Observers blown away by Maatsuyker Island's weather
Known as one of the windiest observation sites in Australia, Maatsuyker Island isn't for the fainthearted.
With gusts of over 100 km/h reported to occur roughly 68 days a year – by comparison Hobart will see around five days a year – the island's weather definitely provides an experience you won't forget.
Fisherman, Paul Richardson, and visual artist, Amanda Walker, saw this for themselves as weather observers on the island and have recently published a book Maatsuyker through our eyes to share just what it's like to live and work in such an exciting weather environment.
"I had never had the opportunity to see the weather at its most extreme, and the island delivered," Mr Richardson said.
"Maatsuyker is the weather; we were living and working in the weather every day so we go into detail in the book about the weather we experienced, what was involved in recording the weather, and working with the technicians who came to the island."
The pair were engaged by the Bureau of Meteorology for daily weather observations while undertaking a six month caretaking role on Maatsuyker Island, a volunteer program run by the Tasmania Parks and Wildlife Service, and have detailed their time on the island.
Stationed on Maatsuyker Island from March to September in 2015, Paul and Amanda experienced one of the coldest winters in decades with no heating, saw amazing swells, recorded winds up to 185 km/h, and captured plenty of lightning strikes, including one that made a direct hit on the 124-year-old lighthouse.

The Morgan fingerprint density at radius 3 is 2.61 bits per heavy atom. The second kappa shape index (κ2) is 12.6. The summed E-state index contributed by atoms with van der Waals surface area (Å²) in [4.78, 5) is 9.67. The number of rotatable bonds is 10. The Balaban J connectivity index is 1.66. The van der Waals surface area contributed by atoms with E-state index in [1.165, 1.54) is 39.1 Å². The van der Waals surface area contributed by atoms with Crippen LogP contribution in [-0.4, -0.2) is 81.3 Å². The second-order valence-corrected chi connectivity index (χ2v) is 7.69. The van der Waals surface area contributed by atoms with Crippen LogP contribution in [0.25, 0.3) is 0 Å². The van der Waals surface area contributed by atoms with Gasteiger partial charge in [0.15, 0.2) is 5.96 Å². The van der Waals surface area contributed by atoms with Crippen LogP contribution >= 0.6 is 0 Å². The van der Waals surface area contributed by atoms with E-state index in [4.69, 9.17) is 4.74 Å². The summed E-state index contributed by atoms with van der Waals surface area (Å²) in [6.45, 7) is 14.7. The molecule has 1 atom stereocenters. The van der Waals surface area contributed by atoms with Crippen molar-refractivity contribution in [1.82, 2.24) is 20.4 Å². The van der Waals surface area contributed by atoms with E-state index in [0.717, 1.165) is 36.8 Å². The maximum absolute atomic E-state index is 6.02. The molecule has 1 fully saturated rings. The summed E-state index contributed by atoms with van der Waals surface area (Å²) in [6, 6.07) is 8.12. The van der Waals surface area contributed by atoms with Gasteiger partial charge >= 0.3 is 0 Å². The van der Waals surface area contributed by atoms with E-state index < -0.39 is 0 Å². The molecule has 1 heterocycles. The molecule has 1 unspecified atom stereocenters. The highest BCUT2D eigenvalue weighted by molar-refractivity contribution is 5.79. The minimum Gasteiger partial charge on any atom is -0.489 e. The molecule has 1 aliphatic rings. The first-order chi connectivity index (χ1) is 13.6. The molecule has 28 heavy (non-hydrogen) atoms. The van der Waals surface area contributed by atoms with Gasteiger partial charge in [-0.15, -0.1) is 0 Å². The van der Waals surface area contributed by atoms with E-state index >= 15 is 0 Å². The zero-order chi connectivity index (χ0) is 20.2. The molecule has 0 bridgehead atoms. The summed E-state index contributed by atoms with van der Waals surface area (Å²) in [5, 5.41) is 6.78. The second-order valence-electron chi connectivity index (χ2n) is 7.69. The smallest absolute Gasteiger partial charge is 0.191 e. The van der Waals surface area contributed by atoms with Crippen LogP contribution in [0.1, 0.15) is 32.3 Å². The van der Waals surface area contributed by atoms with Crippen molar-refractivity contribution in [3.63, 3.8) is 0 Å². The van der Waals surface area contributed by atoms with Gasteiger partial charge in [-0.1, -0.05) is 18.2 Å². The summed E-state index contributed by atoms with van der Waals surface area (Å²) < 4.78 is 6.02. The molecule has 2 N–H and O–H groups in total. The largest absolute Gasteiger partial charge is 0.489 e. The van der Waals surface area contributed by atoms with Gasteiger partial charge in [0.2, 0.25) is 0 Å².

But it was the wind that Maatsuyker Island is so well-known for that Paul and Amanda considered to be the most notable weather difference from mainland Tasmania.
"That and how quickly the weather could change," Ms Walker said.
"Also, even though we went weeks without the temperatures getting into double figures, it never got below about 3.5 degrees celsius."
Maatsuyker Island, which is located approximately 10 kilometres off the south west coast of Tasmania, has relatively stable temperatures because of the moderating effects of the sea.
Most winter nights are between six and nine degrees celsius, rarely dropping bellowing three degrees celsius, while most winter days reach between 10 and 14 degrees celsius and are rarely cooler than eight degrees celsius or warmer than 16 degrees celsius.
Twice daily observations taken for rain, wind, sea swell and temperatures are recorded in a station log by the observers and also sent digitally to the Bureau of Meteorology to assist in forecasting and long-term understanding of Australia's climate.